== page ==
VA's quiet leadership in telehealth is about to gain a much broader audience as policy-makers look to the technology as a possible means of reducing costs and improving access to care.
Each day, thousands of retired veterans don an electronic cuff at home that records their pulse and blood pressure and sends the information to care coordinators at the Veterans Health Administration. The patients also punch buttons in an electronic desktop box to indicate whether they feel shortness of breath or have swollen ankles. The care coordinators flag all problems that need immediate attention.
For Dr. Adam Darkins, the top telehealth executive at VHA, the greatest benefit of the Care Coordination/Home Telehealth program is that it allows older patients with chronic conditions to live at home independently for a longer time. And the patients indicate that they like it, too.
"We are getting patient satisfaction scores of 86 percent, which are very high levels,” said Darkins, VHA's chief consultant of care coordination. “The patients have to do less travel, and they can get problems resolved quickly.… They feel the care coordination system is their lifeline."
The Veterans Affairs Department has taken a lead role in adopting telehealth strategies, and it is expanding those programs as word has spread of its good results, such as reductions in hospital admissions and shorter hospital stays for the telehealth populations, which result in lower costs. “We have seen a sustained growth in telehealth, and it is exciting to be recognized for that,” Darkins said.
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Now VA’s quiet leadership in telehealth is about to gain a much broader audience. Policy-makers are eying the technology as a possible means of reducing costs and improving access to care as part of cross-cutting health care reforms. The White House and Health and Human Services Department are preparing to take a much closer look at telehealth solutions to see how they might be applied on a more widespread basis.
Telehealth, also known as telemedicine or e-care, refers to the use of devices and communications networks to deliver health care or health information to or receive medical information from patients. It is often used to allow patients at remote locations to consult with a physician or other medical specialist via videoconference or telephone. The term can also refer to electronic delivery of health data, images or metrics to assist in treating a patient. If mobile devices are used, it is sometimes called mobile health or mHealth.
Although telehealth technology has existed for decades, it has recently become more popular as video images and other tools have improved in quality and availability and as care and training protocols are tested and adopted at places such as VA. A research study by Frost and Sullivan measured the global telehealth market at $6 billion in 2008 and estimated that it will grow to $8 billion by 2012.
Several factors are driving the adoption of telehealth solutions.
- The anticipated entry of 32 million previously uninsured U.S. citizens into health insurance plans because of recent reform legislation, along with the general aging of the population, is contributing to shortages of primary care physicians nationwide and exacerbating shortages of specialists in rural areas. At current rates of graduation and retirement, there could be a gap of 150,000 physicians in five years, according to the Association of American Medical Colleges.
- The economic stimulus package of February 2009 set aside $7 billion for broadband networking, a portion of which will be devoted to rural telemedicine. The Federal Communications Commission’s National Broadband Plan, released in March, also points to telehealth as an area of emphasis. FCC’s plan calls on Medicare to increase reimbursements for telehealth and on the Food and Drug Administration to develop a regulatory regime for telehealth.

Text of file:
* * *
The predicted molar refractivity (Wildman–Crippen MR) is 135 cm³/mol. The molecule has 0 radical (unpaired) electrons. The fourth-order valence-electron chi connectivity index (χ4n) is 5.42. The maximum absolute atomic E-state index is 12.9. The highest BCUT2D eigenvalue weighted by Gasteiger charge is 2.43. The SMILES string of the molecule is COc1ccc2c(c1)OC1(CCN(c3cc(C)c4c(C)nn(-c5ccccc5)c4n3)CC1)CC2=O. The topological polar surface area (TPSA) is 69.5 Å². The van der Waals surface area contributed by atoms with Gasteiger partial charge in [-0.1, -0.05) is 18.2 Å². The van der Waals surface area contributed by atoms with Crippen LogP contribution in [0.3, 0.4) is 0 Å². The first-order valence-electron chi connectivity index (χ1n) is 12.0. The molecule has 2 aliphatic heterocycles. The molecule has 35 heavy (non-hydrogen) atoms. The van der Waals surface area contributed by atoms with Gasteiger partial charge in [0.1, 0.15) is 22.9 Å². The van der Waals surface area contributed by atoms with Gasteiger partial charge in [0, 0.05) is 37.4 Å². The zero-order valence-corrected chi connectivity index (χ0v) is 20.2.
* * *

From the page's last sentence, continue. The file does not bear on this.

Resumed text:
- The health care reform package includes provisions for exploring new models of care to reduce costs. It funds a Center for Medicare and Medicaid Innovation that has authority to test new modes of service delivery and payment, including telehealth. The reforms also set aside funds for HHS to conduct telehealth pilot projects.
- The telehealth industry, working with health providers, has developed new products and solutions in recent years, and standards of care, interoperability and training are being created. New devices and modes of care are still evolving.
The federal government serves as a provider of telehealth services at VA, the Defense Department, the Indian Health Service and the Justice Department. It also acts as a payer for such services through Medicare and various pilot programs, although reimbursements for telehealth are limited. HHS and state agencies also regulate aspects of telehealth, such as licensing physicians and establishing standards of care.
A New Cure?
In the next phase of growth, telehealth might become a building block of health care reforms in the drive to reduce costs and improve care. It is too early to say how large-scale that effort might be, but there are some positive indications in favor of telehealth expansion.
“There is definitely interest in cost savings from telehealth that will be part of the reforms,” said John Linkous, executive director of the American Telemedicine Association. “It is very encouraging. There has been a significant change in attitude.”
At the same time, for telehealth to become more widely used, it would need to overcome several hurdles. For example, protocols, technical standards and training for telehealth have developed only in limited applications — such as for patients with specific chronic diseases in VA’s home telehealth program. Commercial models for telehealth are not yet mature because of difficulties and uncertainties related to reimbursement, licensing, legal liabilities and regulation.
VA’s telehealth programs offer important lessons. For one, it is the largest telehealth program in the world, with 43,000 senior veterans receiving home telehealth care for chronic diseases. Another 49,000 patients in rural areas go to VA clinics to consult with physicians and specialists via telehealth videoconferencing services.
Those programs are about to expand. VA officials hope the telehealth budget will grow to $163 million in fiscal 2011, more than twice the $72 million spent in fiscal 2009. New VA telehealth programs in development include care coordination for substance abuse, weight loss and palliative care, Darkins said.